Yushau Shuiab: Tolulope Arotile – Curtains drawn on an inspiring Nigerian

That was the message in an email received from Janice Hill, the Member Services Manager of the International Public Relations Association (IPRA), notifying the Nigerian Air Force (NAF) of its campaign on gender balancing in the Nigerian military. Earlier, the crusade won the Public Sector/Government Category of African PR awards for Superior Achievement in Branding, Reputation and Engagement (SABRE).

The first female combat helicopter pilot in Nigeria, Flying Officer Tolulope Arotile, who died in an unfortunate freak auto-accident on July 14 at the age of 24, was one of the prominent faces of the programme. Before her untimely death, Arotile’s outstanding profile and that of Kafayat Sanni, Nigeria’s first female fighter jet pilot, formed part of NAF campaign on ‘Women of War’.

NAF sought to eliminate the stereotypical notion that the military is dominated by men; and that more so women have no place in the combat operations of the armed forces. Through a video presentation and other types of narrative, the ‘Women of War’ campaign proves that “what a man can do, a woman can do better”. It depicts how female inclusion in the military is paying off.

The documentary spotlighted other top female officers. It proffers answers to questions pertaining to the roles of women in the NAF – unfairly underrated and unnecessarily burdened by distorted cultural expectations – and shows how women of war have persistently showcased fearlessness and courage as pilots, combatants, armament specialists, among other significant roles.

There is increased participation of female personnel in combat and war support functions, especially in the battle against banditry and insurgency. This has portrayed the NAF as a gender-sensitive and balanced military institution which boasts of female role models like Flying Officer Arotile. Their achievements are greatly admired by Nigerians.

The campaign boosts the morale of the female troops, valiantly fighting bandits and terrorists in Nigeria’s North-West and North-East geopolitical zones. It has also further gingered the enlistment of female citizens into the NAF. During the unveiling of the newly acquired Augusta 109 Power Attack Helicopters in Abuja, it was Arotile who introduced the features and operation of the aircraft to President Muhammadu Buhari.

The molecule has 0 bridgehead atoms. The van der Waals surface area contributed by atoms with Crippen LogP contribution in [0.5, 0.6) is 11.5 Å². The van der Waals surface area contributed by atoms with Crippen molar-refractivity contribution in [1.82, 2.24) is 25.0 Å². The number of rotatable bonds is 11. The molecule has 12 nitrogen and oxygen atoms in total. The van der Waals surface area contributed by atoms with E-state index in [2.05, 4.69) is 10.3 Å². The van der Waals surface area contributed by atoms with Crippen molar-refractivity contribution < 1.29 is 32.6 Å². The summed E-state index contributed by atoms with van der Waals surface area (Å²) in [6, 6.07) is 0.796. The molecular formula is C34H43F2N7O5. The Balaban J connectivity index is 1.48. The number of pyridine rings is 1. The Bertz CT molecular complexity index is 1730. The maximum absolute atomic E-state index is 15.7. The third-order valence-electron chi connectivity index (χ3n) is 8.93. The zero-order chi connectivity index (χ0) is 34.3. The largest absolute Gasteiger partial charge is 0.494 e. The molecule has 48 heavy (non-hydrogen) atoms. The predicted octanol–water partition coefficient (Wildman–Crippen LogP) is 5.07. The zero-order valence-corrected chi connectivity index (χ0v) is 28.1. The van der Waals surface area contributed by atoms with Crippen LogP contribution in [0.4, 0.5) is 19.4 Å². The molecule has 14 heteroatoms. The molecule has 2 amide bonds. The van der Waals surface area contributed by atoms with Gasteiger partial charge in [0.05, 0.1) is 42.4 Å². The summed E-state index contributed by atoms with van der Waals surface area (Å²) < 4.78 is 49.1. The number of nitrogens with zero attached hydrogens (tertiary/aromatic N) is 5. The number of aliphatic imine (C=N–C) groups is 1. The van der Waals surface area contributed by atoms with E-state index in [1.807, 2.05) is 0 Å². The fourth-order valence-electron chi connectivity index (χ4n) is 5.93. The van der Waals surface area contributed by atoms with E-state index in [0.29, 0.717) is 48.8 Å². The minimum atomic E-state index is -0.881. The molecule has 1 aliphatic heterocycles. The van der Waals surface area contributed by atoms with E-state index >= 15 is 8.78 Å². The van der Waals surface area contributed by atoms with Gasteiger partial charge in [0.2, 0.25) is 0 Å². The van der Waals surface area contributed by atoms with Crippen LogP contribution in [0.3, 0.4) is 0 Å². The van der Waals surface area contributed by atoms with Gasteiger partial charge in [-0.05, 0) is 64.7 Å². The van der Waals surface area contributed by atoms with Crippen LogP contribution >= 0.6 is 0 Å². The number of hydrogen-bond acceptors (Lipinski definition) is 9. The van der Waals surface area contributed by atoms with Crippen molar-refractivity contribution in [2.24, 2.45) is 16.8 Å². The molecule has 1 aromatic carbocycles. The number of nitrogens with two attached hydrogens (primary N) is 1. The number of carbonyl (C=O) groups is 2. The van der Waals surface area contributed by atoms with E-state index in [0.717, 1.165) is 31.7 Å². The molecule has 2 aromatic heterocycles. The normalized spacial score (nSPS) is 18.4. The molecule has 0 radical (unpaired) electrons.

As such, it was not surprising that her death witnessed unprecedented outpouring of emotion, grief and disbelief. Arotile was laid to rest on July 23 with full military honours. Air Chief, Sadique Abubakar, said the NAF was still in shock and anguish over the loss. He described Arotile as a dedicated and goal-oriented young woman who carried out her assignments, both on the ground and in the air, with a high level of professionalism and commitment.

Born on December 13, 1995, Tolulope Arotile attended Air Force Primary School and Air Force Secondary School, both in Kaduna, from 2000 to 2011. She gained admission into the Nigerian Defence Academy (NDA) as a member of the 64 Regular Course on September 22, 2012, and was commissioned into the NAF as a Pilot Officer on September 16, 2017.

Arotile was winged as the country’s first-ever female combat helicopter pilot on October 15, 2019, after completing her flight training in South Africa. She equally held a commercial pilot licence and underwent tactical flying training on the Agusta 109 Power Attack Helicopter in Italy. Within a short period, she attained over 400 flying hours in the service to the nation.

Truly, Arotile has left her mark in the sands of time, proving that to attain excellence and add value to the society, age or gender are poor rating indices that should not be barriers. While we thank her for fighting to protect Nigeria’s sovereign integrity, I pray that other women of war would keep the flag of excellence flying and never allow their gender to constitute a hindrance to their remarkable capabilities.

Adieu patriot.
Yushau A. Shuaib
Author, Award-Winning Crisis Communication Strategies

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